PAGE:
Implications and future research
We need to be cautious when interpreting these results across different contexts because the data were from pigs slaughtered at abattoirs in England and Wales only, with limited information on other risk factors. Results differed by county, which could reflect a number of systems-based variations in the different areas such as farm type, breed and whether farm practices consistently differed in different areas.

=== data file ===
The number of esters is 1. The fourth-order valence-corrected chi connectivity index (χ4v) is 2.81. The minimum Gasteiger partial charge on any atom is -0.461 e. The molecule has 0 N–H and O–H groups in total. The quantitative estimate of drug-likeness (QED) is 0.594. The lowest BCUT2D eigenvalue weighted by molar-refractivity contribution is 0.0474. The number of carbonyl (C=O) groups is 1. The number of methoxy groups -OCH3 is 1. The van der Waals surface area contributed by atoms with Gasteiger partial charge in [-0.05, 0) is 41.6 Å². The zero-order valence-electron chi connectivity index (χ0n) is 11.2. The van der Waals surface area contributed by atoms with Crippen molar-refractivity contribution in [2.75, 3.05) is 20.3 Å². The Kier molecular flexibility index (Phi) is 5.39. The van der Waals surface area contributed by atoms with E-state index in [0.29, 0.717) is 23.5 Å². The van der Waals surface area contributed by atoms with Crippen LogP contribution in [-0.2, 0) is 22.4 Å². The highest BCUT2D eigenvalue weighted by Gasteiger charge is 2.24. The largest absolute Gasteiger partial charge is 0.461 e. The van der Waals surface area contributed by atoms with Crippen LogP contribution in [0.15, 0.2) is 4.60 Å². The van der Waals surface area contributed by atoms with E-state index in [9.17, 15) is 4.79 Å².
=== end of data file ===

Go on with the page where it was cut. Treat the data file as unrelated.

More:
The comparison in this study of aggregated ambient temperature with conditions at the county and national levels may have resulted in the masking of more localised patterns. Further investigations would benefit from localised weather data and temperature in the pig enclosures. With further information about the temperature at the farm level, alongside more detailed information on morbidity and mortality, we may be able to understand the relationship between environmental factors and the prevalence of different health and welfare conditions in livestock. We hypothesise that the lack of statistical evidence of an association between ambient temperature and conditions in the CCIR data could indicate a true absence of association, may have been contributed to by missing information on disease onset, or the relationship may be much more complicated than simple ambient temperature and other factors, i.e. temperature fluctuations (either long term or short term) may be more important. In the latter scenario, an increase in these fluctuations that could be caused by climate change could be a problem for the future pig health and welfare. Further investigations using a more standardised method of abattoir data collection, with high geographical and temporal coverage and various weather factors could clarify this and provide information on the potential for these datasets to provide insights into the relationship between climate and pig health and welfare.